Monday, August 25, 2008

Writing Condolence Letters

A letter of condolence should do three things:
  1. Acknowledge what a terrible loss the death is for the bereaved and that you sympathize with his or her suffering to some degree
  2. Convey a sincere desire to help in some way during this time of grief
  3. Praise the accomplishments, character, and devotion of the deceased Remember that many people may read this letter, and it may be saved as part of the family archives. Therefore, although it will be personal, the style should be at least somewhat formal.

In a condolence letter, avoid stressing how much you feel bereaved. The purpose of the letter is to comfort others, not to have them feel sorry for you. Writing after you have heard some bad news about a friend or acquaintance is a different matter. In this letter, you want to convey not only support but also a bit of optimism.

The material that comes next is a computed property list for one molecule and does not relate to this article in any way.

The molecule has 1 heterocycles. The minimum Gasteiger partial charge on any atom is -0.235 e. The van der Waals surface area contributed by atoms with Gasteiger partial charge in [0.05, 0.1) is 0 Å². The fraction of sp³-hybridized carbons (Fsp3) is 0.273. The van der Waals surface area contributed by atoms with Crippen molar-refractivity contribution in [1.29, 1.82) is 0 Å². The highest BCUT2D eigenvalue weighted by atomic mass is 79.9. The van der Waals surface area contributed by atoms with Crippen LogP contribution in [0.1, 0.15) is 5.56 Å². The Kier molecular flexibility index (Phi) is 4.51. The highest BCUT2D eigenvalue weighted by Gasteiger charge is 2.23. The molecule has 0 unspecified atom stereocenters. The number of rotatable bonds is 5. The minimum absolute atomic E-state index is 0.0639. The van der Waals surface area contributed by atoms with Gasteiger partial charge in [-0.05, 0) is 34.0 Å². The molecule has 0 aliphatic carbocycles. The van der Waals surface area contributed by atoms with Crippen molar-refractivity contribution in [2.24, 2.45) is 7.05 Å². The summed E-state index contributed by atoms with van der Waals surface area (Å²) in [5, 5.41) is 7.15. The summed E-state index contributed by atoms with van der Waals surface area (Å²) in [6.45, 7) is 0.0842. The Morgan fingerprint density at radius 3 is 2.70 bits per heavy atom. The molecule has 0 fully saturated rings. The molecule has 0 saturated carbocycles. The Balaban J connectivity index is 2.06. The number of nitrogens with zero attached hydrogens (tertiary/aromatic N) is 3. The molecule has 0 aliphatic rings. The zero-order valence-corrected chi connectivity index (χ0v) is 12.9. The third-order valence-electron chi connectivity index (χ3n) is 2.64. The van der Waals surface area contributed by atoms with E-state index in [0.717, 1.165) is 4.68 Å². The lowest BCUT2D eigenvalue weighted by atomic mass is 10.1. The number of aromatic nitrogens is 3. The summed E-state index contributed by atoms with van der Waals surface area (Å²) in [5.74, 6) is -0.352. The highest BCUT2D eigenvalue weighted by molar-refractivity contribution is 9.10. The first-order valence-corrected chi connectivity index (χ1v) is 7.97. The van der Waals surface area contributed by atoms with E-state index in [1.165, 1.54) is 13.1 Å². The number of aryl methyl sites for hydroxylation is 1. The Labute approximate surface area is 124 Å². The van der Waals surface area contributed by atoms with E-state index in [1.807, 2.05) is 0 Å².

Dear Mrs. Thompson:
Please accept my deepest sympathy on the terrible loss of your fine husband, George, even though I know no words of mine can ease your grief.
I met George on my first day of work at MicroTech, and I will never forget his kindness to me, a confused newcomer. He helped me to get settled and to understand how things worked there—all out of the goodness of his heart. George had that rare combination of kindness, good humor, and competence.
I think you know that we live just a few blocks away, and if there is anything I or my family can do to help during the days ahead, we would consider it a privilege if you would call upon us.

Dear Margaret:
We just heard that Tom was among those laid off at MicroTech. I know it must be a shock for you and your family. Joe and I will be home all weekend in case you and Tom want to stop by for a drink or dinner or just to chat.

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